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School teaches retirees to be farmers

July 16,2016
The first students to enroll in a school that teaches farming to retirees from urban areas pose in front of their dormitory in Yeongju, North Gyeongsang. [GONG JEONG-SIK]
Korea’s first school to teach farming to retirees who come from cities held its opening ceremony in Aji District, Yeongju, North Gyeongsang in June.

The Ministry of Agriculture, Food and Rural Affairs, North Gyeongsang Provincial Government and Yeongju City Government spent about 2 billion won ($1.7 million) building the school, which allows retirees to better settle into rural areas.

The school is entirely different from already existing programs, which only allow retirees to stay a few days at farming houses to learn the necessary techniques.

Yeongju is a popular destination for retirees hoping to start a new life through farming. Some 600 people from 359 households moved to the city after retiring from their work in the cities in 2015.

At the opening ceremony, the first 25 people to study at the school celebrated their enrollment. One couple, Kim Dong-un, 44, and Choi Jin-mi, 42, sat down with the JoongAng Ilbo for an interview.

Kim worked for the Lotte Group, Korea’s fifth-largest conglomerate, for the last 20 years.

While Kim was based in Indonesia for about four years, he grew familiar with the wide range of tropical fruits there and became interested in farming.

Kim decided to come to Yeongju because he found the city to be the best place to farm while he was attending an exposition in Seoul for retirees who want to be farmers.

He also came to examine the city by taking part in a four-day field trip. And whenever he heads to his hometown Uljin, he passes by Yeongju.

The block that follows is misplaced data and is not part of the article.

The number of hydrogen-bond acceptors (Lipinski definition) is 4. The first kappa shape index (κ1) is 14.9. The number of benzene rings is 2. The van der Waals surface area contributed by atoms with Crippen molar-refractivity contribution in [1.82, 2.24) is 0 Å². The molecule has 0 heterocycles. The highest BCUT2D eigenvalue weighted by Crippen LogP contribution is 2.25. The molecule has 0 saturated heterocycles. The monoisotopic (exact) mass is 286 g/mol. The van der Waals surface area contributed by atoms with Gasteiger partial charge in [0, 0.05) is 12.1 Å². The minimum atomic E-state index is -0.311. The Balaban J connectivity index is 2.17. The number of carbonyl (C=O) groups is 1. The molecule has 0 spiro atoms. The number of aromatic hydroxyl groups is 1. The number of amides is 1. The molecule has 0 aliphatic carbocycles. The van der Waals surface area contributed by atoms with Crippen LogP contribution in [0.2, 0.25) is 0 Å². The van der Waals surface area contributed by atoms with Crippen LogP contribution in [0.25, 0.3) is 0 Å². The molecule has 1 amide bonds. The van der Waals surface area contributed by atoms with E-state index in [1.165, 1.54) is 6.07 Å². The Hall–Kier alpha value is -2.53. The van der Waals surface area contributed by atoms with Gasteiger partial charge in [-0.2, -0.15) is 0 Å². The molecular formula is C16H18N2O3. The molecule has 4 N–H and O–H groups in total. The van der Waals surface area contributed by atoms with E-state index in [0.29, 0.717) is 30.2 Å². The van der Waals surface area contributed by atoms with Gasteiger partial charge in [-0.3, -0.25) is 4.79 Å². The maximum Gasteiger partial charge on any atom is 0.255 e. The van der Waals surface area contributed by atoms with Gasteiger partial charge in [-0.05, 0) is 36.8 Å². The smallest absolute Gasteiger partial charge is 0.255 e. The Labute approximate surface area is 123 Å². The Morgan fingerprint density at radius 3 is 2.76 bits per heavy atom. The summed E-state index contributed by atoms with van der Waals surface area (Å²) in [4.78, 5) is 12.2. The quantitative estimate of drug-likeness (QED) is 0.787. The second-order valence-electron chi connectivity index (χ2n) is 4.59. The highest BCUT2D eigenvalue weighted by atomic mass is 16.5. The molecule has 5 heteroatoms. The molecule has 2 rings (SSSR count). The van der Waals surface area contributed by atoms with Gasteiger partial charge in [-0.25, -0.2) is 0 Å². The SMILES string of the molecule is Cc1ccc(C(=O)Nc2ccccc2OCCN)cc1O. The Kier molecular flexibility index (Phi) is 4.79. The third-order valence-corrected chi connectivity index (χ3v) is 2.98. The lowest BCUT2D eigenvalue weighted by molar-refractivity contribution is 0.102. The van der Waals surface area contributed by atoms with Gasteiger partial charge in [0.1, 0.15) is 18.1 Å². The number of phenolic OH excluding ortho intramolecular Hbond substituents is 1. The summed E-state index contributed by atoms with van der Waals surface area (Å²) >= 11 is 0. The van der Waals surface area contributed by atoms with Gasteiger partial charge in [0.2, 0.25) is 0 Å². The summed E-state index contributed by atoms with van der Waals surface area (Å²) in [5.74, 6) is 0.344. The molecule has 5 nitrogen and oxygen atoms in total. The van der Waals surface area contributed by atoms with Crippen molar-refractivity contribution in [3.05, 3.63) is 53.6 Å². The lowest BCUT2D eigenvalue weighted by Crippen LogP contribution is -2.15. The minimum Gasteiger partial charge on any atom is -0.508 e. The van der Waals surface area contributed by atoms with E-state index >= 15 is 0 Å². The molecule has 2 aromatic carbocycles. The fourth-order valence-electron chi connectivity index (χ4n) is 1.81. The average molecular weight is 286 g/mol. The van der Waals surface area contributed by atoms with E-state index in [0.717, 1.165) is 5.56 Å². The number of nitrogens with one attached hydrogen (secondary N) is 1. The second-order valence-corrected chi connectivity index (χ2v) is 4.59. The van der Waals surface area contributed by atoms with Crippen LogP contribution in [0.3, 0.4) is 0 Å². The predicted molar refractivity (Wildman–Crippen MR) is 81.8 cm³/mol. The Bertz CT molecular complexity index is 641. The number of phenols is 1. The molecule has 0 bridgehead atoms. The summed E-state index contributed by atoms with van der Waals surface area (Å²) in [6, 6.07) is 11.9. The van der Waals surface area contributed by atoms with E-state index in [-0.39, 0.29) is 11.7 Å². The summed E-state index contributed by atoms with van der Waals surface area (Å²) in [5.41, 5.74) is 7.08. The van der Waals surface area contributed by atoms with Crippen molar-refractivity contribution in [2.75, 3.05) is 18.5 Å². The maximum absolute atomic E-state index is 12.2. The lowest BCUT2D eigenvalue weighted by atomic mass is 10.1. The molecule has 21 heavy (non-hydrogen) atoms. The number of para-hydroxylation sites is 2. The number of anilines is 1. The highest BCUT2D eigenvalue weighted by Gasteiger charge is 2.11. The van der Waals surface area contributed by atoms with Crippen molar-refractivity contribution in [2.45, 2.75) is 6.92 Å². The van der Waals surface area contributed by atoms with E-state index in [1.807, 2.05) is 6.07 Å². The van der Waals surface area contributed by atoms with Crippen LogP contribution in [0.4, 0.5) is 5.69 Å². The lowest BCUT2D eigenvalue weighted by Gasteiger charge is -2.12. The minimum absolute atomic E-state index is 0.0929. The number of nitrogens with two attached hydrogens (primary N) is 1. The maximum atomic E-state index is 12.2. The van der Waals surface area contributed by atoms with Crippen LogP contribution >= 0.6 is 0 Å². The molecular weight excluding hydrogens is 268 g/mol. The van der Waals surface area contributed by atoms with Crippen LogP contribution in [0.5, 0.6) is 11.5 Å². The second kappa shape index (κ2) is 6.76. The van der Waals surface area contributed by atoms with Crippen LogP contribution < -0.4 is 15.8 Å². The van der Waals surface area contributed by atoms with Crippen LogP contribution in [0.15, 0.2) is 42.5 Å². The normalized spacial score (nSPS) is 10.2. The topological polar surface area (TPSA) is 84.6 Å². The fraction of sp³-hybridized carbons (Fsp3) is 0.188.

“I had no place to go while I made preparations to start farming,” said Kim, “but the place is the most optimal institution for me.”

Choi, his wife, also quit her nursing job in May to take up farming with her husband. Their daughter is already financially independent and the couple recently sold their house, leaving them with little reason to stay in Seoul. They plan on first growing apples and ginseng and then a greater variety of crops including tropical fruits.

“There’s no retirement age in farming,” said Kim. “I’ll be curing my exhausted body here.”

The entire size of the school facility is 299,900 square meters (751 square feet) and includes lecture buildings, dorms, farming lands, greenhouses and a compost field.

It also offers different curricula including a weeklong course, a three-month course and a 10-month course. The dormitories are also equipped with single rooms as well as larger ones for married couples. There are a total of 30 rooms and they all have refrigerators, washing machines and air conditioners.

The students mostly learn practical agricultural skills such as how to make and manage fertilizers, cultivate farmland and use farming machines. The school also owns small parcels of land where students can practice growing different crops.

The students were also paired up with senior farmers who grow the crops they are interested in growing themselves. They visited their mentor’s farms and also went to historic places such as Buseok Temple.

During the entrance ceremony, Lee Cheol-hee, 58, who started farming some four years ago and now heads an association of some 400 farming retirees, promised to help out the school.

Yeongju City Government, after opening the agricultural school, started promoting the school to conglomerates by promising that it will help retirees who want to work in agriculture settle in the city.

The city office has already signed a memorandum of understanding with Samsung SDI and will soon educate 40 workers from the company. It also contacted KT Company, Ssangyong Motor and Korea Broadcasting System’s training centers.

“Thanks to Yeongju’s gifted natural environment,” said Jang Wook-hyun, the mayor of the city, “farmers can make a lot of profit by growing apples and ginseng.”

BY SONG YEE-HO [shin.sooyeon@joongang.co.kr]


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